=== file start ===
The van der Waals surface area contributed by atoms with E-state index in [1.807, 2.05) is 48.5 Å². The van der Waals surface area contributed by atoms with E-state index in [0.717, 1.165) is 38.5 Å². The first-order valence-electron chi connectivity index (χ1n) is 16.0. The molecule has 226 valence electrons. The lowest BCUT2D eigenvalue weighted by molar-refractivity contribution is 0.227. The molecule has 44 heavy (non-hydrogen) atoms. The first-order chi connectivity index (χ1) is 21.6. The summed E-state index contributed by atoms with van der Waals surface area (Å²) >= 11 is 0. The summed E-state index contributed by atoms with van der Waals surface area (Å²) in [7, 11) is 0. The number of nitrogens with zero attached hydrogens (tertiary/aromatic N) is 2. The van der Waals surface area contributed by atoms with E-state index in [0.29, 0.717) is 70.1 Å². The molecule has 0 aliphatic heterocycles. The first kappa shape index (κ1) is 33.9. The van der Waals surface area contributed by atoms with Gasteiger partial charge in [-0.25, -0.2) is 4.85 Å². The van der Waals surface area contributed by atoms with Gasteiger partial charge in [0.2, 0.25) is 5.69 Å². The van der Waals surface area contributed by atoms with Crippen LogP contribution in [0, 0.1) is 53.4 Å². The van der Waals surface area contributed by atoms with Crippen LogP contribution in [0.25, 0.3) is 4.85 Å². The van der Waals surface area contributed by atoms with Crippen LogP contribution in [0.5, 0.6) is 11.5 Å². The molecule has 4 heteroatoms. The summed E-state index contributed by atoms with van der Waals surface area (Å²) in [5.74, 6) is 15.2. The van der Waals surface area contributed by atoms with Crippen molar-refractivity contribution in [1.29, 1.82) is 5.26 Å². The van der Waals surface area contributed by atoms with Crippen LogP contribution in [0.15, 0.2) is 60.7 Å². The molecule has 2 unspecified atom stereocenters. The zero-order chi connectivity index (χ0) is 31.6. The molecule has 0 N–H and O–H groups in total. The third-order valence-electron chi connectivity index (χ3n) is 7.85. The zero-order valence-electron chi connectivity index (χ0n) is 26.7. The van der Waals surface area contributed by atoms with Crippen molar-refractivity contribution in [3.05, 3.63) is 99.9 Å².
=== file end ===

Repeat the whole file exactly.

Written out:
The van der Waals surface area contributed by atoms with E-state index in [1.807, 2.05) is 48.5 Å². The van der Waals surface area contributed by atoms with E-state index in [0.717, 1.165) is 38.5 Å². The first-order valence-electron chi connectivity index (χ1n) is 16.0. The molecule has 226 valence electrons. The lowest BCUT2D eigenvalue weighted by molar-refractivity contribution is 0.227. The molecule has 44 heavy (non-hydrogen) atoms. The first-order chi connectivity index (χ1) is 21.6. The summed E-state index contributed by atoms with van der Waals surface area (Å²) >= 11 is 0. The summed E-state index contributed by atoms with van der Waals surface area (Å²) in [7, 11) is 0. The number of nitrogens with zero attached hydrogens (tertiary/aromatic N) is 2. The van der Waals surface area contributed by atoms with E-state index in [0.29, 0.717) is 70.1 Å². The molecule has 0 aliphatic heterocycles. The first kappa shape index (κ1) is 33.9. The van der Waals surface area contributed by atoms with Gasteiger partial charge in [-0.25, -0.2) is 4.85 Å². The van der Waals surface area contributed by atoms with Gasteiger partial charge in [0.2, 0.25) is 5.69 Å². The van der Waals surface area contributed by atoms with Crippen LogP contribution in [0, 0.1) is 53.4 Å². The van der Waals surface area contributed by atoms with Crippen LogP contribution in [0.25, 0.3) is 4.85 Å². The van der Waals surface area contributed by atoms with Crippen LogP contribution in [0.5, 0.6) is 11.5 Å². The molecule has 4 heteroatoms. The summed E-state index contributed by atoms with van der Waals surface area (Å²) in [5.74, 6) is 15.2. The van der Waals surface area contributed by atoms with Crippen molar-refractivity contribution in [1.29, 1.82) is 5.26 Å². The van der Waals surface area contributed by atoms with Crippen LogP contribution in [0.15, 0.2) is 60.7 Å². The molecule has 2 unspecified atom stereocenters. The zero-order chi connectivity index (χ0) is 31.6. The molecule has 0 N–H and O–H groups in total. The third-order valence-electron chi connectivity index (χ3n) is 7.85. The zero-order valence-electron chi connectivity index (χ0n) is 26.7. The van der Waals surface area contributed by atoms with Crippen molar-refractivity contribution in [3.05, 3.63) is 99.9 Å².